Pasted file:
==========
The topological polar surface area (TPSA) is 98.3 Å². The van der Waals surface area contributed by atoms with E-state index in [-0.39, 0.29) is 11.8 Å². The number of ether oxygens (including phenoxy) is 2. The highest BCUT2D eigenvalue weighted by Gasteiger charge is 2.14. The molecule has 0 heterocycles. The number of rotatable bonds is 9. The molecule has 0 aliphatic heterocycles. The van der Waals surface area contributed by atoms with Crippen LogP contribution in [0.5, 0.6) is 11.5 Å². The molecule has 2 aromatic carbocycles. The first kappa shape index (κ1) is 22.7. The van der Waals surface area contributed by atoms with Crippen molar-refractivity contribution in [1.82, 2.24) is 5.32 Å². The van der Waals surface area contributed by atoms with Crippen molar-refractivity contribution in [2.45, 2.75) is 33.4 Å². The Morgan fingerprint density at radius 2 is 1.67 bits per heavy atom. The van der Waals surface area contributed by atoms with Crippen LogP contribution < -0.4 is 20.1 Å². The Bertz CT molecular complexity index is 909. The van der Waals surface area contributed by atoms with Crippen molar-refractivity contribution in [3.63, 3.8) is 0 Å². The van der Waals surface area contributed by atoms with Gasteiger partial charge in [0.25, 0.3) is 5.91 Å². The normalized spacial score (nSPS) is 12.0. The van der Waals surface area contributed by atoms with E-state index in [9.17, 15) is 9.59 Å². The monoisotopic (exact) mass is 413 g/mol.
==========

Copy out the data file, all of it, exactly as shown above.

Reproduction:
The topological polar surface area (TPSA) is 98.3 Å². The van der Waals surface area contributed by atoms with E-state index in [-0.39, 0.29) is 11.8 Å². The number of ether oxygens (including phenoxy) is 2. The highest BCUT2D eigenvalue weighted by Gasteiger charge is 2.14. The molecule has 0 heterocycles. The number of rotatable bonds is 9. The molecule has 0 aliphatic heterocycles. The van der Waals surface area contributed by atoms with Crippen LogP contribution in [0.5, 0.6) is 11.5 Å². The molecule has 2 aromatic carbocycles. The first kappa shape index (κ1) is 22.7. The van der Waals surface area contributed by atoms with Crippen molar-refractivity contribution in [1.82, 2.24) is 5.32 Å². The van der Waals surface area contributed by atoms with Crippen molar-refractivity contribution in [2.45, 2.75) is 33.4 Å². The Morgan fingerprint density at radius 2 is 1.67 bits per heavy atom. The van der Waals surface area contributed by atoms with Crippen LogP contribution < -0.4 is 20.1 Å². The Bertz CT molecular complexity index is 909. The van der Waals surface area contributed by atoms with Crippen molar-refractivity contribution in [3.63, 3.8) is 0 Å². The van der Waals surface area contributed by atoms with Gasteiger partial charge in [0.25, 0.3) is 5.91 Å². The normalized spacial score (nSPS) is 12.0. The van der Waals surface area contributed by atoms with E-state index in [9.17, 15) is 9.59 Å². The monoisotopic (exact) mass is 413 g/mol.